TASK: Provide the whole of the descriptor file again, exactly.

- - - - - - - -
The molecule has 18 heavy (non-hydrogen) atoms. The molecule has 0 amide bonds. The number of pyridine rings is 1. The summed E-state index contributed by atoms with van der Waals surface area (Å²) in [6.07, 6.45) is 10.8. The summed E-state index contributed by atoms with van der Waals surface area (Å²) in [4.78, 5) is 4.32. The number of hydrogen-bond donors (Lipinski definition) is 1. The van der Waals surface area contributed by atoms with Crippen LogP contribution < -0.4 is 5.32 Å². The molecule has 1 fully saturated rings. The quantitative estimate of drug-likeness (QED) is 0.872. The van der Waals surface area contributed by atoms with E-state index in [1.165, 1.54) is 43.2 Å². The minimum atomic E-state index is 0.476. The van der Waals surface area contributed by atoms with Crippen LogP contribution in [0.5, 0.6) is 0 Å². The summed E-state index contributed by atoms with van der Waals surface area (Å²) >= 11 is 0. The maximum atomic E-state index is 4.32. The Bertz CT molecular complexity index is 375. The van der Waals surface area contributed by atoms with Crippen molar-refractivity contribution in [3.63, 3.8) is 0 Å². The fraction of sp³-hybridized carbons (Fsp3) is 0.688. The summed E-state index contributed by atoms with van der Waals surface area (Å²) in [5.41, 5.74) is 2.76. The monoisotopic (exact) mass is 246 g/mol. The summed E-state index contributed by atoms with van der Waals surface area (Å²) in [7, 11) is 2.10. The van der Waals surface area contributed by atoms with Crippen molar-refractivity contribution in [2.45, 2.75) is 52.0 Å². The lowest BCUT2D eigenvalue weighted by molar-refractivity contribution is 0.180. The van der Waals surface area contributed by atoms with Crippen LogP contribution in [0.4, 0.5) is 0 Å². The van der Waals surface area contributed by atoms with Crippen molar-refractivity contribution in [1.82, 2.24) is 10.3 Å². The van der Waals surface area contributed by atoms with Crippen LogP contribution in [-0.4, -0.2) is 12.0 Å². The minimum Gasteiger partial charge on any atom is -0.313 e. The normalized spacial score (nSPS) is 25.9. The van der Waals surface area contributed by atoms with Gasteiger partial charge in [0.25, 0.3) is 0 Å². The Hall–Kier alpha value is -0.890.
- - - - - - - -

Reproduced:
The molecule has 18 heavy (non-hydrogen) atoms. The molecule has 0 amide bonds. The number of pyridine rings is 1. The summed E-state index contributed by atoms with van der Waals surface area (Å²) in [6.07, 6.45) is 10.8. The summed E-state index contributed by atoms with van der Waals surface area (Å²) in [4.78, 5) is 4.32. The number of hydrogen-bond donors (Lipinski definition) is 1. The van der Waals surface area contributed by atoms with Crippen LogP contribution < -0.4 is 5.32 Å². The molecule has 1 fully saturated rings. The quantitative estimate of drug-likeness (QED) is 0.872. The van der Waals surface area contributed by atoms with E-state index in [1.165, 1.54) is 43.2 Å². The minimum atomic E-state index is 0.476. The van der Waals surface area contributed by atoms with Crippen LogP contribution in [0.5, 0.6) is 0 Å². The summed E-state index contributed by atoms with van der Waals surface area (Å²) >= 11 is 0. The maximum atomic E-state index is 4.32. The Bertz CT molecular complexity index is 375. The van der Waals surface area contributed by atoms with Crippen molar-refractivity contribution in [3.63, 3.8) is 0 Å². The fraction of sp³-hybridized carbons (Fsp3) is 0.688. The summed E-state index contributed by atoms with van der Waals surface area (Å²) in [5.41, 5.74) is 2.76. The monoisotopic (exact) mass is 246 g/mol. The summed E-state index contributed by atoms with van der Waals surface area (Å²) in [7, 11) is 2.10. The van der Waals surface area contributed by atoms with Crippen molar-refractivity contribution in [2.45, 2.75) is 52.0 Å². The lowest BCUT2D eigenvalue weighted by molar-refractivity contribution is 0.180. The van der Waals surface area contributed by atoms with Crippen LogP contribution in [0.4, 0.5) is 0 Å². The van der Waals surface area contributed by atoms with Crippen molar-refractivity contribution in [1.82, 2.24) is 10.3 Å². The van der Waals surface area contributed by atoms with Crippen LogP contribution in [-0.4, -0.2) is 12.0 Å². The minimum Gasteiger partial charge on any atom is -0.313 e. The normalized spacial score (nSPS) is 25.9. The van der Waals surface area contributed by atoms with Gasteiger partial charge in [0.25, 0.3) is 0 Å². The Hall–Kier alpha value is -0.890.